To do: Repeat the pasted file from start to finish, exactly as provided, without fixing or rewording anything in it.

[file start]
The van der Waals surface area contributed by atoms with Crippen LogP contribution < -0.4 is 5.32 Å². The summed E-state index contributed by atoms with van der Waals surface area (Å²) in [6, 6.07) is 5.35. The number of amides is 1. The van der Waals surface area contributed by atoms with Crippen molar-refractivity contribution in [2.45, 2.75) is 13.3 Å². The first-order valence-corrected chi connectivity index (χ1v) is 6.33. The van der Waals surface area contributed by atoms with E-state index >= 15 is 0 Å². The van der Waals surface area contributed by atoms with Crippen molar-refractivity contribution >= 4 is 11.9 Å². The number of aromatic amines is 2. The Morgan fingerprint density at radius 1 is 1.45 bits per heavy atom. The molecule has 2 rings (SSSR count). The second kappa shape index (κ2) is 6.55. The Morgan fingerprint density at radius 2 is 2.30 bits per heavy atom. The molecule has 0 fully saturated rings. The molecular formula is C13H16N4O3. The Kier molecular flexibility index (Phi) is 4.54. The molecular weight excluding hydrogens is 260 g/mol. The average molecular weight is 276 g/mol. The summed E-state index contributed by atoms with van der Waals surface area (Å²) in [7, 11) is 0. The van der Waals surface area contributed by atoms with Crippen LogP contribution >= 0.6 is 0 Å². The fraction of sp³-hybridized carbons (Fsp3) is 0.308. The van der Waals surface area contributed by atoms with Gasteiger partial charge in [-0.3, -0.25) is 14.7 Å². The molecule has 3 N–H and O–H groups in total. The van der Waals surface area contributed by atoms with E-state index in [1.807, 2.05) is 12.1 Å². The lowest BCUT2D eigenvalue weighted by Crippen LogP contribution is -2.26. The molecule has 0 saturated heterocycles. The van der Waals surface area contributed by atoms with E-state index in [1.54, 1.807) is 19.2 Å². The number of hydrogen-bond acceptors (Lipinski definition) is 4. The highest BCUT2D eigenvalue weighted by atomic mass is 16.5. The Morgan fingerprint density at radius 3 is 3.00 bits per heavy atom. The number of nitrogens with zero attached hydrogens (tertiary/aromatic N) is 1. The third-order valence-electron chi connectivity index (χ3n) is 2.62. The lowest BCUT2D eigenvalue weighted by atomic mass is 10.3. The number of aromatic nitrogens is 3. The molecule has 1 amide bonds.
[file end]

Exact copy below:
The van der Waals surface area contributed by atoms with Crippen LogP contribution < -0.4 is 5.32 Å². The summed E-state index contributed by atoms with van der Waals surface area (Å²) in [6, 6.07) is 5.35. The number of amides is 1. The van der Waals surface area contributed by atoms with Crippen molar-refractivity contribution in [2.45, 2.75) is 13.3 Å². The first-order valence-corrected chi connectivity index (χ1v) is 6.33. The van der Waals surface area contributed by atoms with E-state index >= 15 is 0 Å². The van der Waals surface area contributed by atoms with Crippen molar-refractivity contribution >= 4 is 11.9 Å². The number of aromatic amines is 2. The Morgan fingerprint density at radius 1 is 1.45 bits per heavy atom. The molecule has 2 rings (SSSR count). The second kappa shape index (κ2) is 6.55. The Morgan fingerprint density at radius 2 is 2.30 bits per heavy atom. The molecule has 0 fully saturated rings. The molecular formula is C13H16N4O3. The Kier molecular flexibility index (Phi) is 4.54. The molecular weight excluding hydrogens is 260 g/mol. The average molecular weight is 276 g/mol. The summed E-state index contributed by atoms with van der Waals surface area (Å²) in [7, 11) is 0. The van der Waals surface area contributed by atoms with Crippen LogP contribution >= 0.6 is 0 Å². The fraction of sp³-hybridized carbons (Fsp3) is 0.308. The van der Waals surface area contributed by atoms with Gasteiger partial charge in [-0.3, -0.25) is 14.7 Å². The molecule has 3 N–H and O–H groups in total. The van der Waals surface area contributed by atoms with E-state index in [1.807, 2.05) is 12.1 Å². The lowest BCUT2D eigenvalue weighted by Crippen LogP contribution is -2.26. The molecule has 0 saturated heterocycles. The van der Waals surface area contributed by atoms with E-state index in [1.54, 1.807) is 19.2 Å². The number of hydrogen-bond acceptors (Lipinski definition) is 4. The highest BCUT2D eigenvalue weighted by atomic mass is 16.5. The Morgan fingerprint density at radius 3 is 3.00 bits per heavy atom. The number of nitrogens with zero attached hydrogens (tertiary/aromatic N) is 1. The third-order valence-electron chi connectivity index (χ3n) is 2.62. The lowest BCUT2D eigenvalue weighted by atomic mass is 10.3. The number of aromatic nitrogens is 3. The molecule has 1 amide bonds.